As Offred waits in her room, she thinks about the household’s previous Handmaid. When she first arrived, she began her slow examination of every nook and cranny in the room, and found evidence of its previous resident. Offred gets sidetracked into another memory: she remembers looking hastily through hotel rooms, when she used to meet up with Luke when he was still married to his first wife. She remembers her nervousness and confusion about his feelings and about the affair. She didn’t appreciate the happiness she had. She misses the carelessness and independence of staying in hotels.
This memory shows how Offred fuses love, freedom, and carelessness in her mind. She longs for the past, but she also realizes that her new perspective allows her a greater appreciation for what she previously took for granted. Gilead has shrunk down the range of experiences she can have, but it has made her extremely attentive to detail and nuance.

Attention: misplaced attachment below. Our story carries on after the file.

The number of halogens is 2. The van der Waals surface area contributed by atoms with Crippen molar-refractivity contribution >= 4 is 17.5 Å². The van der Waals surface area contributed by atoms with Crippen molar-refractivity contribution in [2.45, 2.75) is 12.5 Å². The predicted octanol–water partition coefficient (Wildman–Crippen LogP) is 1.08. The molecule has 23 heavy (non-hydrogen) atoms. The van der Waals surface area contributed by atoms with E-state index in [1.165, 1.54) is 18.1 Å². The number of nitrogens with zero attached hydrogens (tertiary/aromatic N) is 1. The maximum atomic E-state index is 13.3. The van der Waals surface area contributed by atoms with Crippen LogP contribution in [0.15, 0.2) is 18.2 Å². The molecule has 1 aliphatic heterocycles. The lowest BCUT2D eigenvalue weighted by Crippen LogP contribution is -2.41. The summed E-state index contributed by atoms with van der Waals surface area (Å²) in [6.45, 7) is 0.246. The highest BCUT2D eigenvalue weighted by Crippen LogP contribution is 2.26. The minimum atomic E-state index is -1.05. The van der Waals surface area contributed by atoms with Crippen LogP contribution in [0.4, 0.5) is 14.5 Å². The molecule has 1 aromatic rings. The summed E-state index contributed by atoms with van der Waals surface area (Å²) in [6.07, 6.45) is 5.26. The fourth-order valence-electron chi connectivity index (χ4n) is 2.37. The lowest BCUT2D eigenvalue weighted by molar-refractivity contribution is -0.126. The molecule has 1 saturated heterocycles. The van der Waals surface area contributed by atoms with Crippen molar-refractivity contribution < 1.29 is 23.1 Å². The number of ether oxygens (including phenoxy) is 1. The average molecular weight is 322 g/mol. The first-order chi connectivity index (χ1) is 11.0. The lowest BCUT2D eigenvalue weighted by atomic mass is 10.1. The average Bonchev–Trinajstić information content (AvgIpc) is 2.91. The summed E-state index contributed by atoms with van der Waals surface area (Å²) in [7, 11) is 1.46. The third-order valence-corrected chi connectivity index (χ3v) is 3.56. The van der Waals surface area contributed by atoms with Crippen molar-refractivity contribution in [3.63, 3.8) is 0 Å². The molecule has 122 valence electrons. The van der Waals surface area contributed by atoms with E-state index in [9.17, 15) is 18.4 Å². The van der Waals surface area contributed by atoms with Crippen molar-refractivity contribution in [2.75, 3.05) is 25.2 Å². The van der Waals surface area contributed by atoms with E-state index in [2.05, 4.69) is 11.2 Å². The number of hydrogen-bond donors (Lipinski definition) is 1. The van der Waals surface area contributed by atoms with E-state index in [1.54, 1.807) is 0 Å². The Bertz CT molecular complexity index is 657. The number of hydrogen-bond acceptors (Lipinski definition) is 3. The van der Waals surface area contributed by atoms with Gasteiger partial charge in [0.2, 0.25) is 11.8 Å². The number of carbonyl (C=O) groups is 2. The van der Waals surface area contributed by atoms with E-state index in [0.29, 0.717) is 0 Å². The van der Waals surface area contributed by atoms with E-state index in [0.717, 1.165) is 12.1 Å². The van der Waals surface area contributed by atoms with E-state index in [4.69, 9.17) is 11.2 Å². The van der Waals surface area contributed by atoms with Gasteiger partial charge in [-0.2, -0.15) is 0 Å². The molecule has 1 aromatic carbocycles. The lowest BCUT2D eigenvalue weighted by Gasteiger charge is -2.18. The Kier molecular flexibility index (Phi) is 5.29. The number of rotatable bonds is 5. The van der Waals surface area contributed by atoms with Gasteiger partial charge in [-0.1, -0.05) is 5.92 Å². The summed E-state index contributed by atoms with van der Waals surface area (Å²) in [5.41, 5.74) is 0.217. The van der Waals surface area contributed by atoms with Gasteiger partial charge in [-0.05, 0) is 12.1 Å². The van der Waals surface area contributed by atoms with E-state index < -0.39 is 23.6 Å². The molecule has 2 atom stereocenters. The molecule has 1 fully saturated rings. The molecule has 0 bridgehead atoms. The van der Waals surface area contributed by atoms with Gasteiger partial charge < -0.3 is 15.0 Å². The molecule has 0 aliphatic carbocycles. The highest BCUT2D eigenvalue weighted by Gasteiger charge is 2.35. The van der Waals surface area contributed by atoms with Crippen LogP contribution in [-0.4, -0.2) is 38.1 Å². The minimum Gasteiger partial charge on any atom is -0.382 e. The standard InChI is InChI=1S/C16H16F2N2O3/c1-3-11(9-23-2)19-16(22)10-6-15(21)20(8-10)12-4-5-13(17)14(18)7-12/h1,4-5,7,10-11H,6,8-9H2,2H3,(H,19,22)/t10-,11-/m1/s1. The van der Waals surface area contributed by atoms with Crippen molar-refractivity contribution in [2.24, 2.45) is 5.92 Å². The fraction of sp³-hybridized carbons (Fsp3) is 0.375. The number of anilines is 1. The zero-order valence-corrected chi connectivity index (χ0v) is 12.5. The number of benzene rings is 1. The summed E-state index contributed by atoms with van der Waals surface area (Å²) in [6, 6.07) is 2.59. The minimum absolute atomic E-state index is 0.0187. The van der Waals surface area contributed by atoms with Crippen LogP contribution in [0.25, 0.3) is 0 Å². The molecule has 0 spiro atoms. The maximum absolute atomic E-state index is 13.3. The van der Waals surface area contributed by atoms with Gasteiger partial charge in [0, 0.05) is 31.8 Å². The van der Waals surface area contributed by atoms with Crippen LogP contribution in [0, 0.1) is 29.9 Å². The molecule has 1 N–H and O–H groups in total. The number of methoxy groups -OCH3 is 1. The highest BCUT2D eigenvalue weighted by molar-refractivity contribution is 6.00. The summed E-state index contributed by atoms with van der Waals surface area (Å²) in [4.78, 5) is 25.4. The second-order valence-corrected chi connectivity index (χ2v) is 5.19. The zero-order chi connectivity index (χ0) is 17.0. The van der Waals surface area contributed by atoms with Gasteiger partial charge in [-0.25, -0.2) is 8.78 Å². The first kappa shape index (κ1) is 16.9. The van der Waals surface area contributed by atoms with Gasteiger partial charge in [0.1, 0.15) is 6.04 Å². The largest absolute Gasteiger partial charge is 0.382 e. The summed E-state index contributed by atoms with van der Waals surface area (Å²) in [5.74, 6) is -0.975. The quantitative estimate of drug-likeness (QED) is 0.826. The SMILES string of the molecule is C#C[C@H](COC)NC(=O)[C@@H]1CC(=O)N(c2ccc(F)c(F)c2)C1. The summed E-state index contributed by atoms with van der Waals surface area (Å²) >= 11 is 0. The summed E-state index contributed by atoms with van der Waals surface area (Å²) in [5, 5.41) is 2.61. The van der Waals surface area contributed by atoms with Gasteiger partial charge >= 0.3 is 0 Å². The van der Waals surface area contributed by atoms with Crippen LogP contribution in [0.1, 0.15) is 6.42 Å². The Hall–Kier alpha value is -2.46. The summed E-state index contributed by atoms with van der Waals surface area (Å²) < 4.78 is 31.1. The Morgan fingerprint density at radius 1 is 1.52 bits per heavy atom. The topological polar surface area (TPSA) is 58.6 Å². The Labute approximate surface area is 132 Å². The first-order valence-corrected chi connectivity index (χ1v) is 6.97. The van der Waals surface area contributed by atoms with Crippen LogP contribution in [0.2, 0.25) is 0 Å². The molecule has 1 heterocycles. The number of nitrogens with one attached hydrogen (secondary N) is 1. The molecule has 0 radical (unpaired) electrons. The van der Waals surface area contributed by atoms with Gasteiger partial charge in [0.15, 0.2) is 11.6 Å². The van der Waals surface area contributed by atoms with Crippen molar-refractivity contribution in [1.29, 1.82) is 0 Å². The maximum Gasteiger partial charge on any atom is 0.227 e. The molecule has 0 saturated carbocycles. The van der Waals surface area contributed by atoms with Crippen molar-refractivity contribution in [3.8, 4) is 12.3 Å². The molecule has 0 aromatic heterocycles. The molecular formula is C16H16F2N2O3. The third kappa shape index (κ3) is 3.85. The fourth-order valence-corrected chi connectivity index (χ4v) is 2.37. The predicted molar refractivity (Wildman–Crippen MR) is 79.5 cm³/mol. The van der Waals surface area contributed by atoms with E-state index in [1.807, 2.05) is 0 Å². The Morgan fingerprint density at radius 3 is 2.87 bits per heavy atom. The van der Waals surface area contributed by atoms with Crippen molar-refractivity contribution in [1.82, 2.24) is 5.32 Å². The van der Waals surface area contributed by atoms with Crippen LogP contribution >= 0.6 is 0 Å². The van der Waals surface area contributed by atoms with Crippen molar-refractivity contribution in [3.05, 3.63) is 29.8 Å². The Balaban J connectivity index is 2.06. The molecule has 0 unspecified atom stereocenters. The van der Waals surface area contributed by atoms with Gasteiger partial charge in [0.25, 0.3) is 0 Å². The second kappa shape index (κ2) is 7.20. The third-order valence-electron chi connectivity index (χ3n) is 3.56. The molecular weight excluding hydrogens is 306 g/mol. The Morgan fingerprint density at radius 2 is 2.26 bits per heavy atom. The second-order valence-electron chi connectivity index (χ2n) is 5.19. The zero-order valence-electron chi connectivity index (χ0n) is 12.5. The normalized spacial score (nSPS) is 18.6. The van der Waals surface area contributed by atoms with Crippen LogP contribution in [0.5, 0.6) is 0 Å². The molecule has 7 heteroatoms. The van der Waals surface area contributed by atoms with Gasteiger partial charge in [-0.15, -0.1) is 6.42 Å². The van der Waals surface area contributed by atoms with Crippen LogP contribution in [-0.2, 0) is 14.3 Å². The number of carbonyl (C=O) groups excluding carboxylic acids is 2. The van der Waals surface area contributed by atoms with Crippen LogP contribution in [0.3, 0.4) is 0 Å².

Offred returns to her main memory of examining her bedroom when she arrived at the house. She explored every tiny detail, including mattress stains that suggested old lovers, and felt faint, thinking of Luke. On the third day after her arrival, she looked at the cupboard, where there were still hooks, allowing the potential of self-harm. In the darkest corner, someone wrote “Nolite te bastardes carborundorum.”
Offred’s swooning memory of Luke demonstrates how she is still able to feel the emotions of the past even in the present that tries to suppress them. As well as thoughts of love, rebellion takes up a large part of her attention—the hooks immediately signify suicide.
Though Offred doesn’t know the meaning of the phrase, suspecting it might be Latin, she is happy imagining the previous Handmaid who sent her the message, and happy to have received it. She thinks of Moira’s energy and freckles, and imagines that the previous Handmaid must have had freckles too. Offred flashes back to another memory, when she asked Rita about the previous Handmaid, and pretended to know her, mentioning her freckles. Rita refused to explain why that Handmaid left.
Even without understanding the Latin, Offred’s act of reading is rebellion, since women are forbidden to read. Offred’s active imagination melds together Moira to the previous Handmaid. Though Rita won’t be her friend, Offred can communicate with and love her own imaginary friends.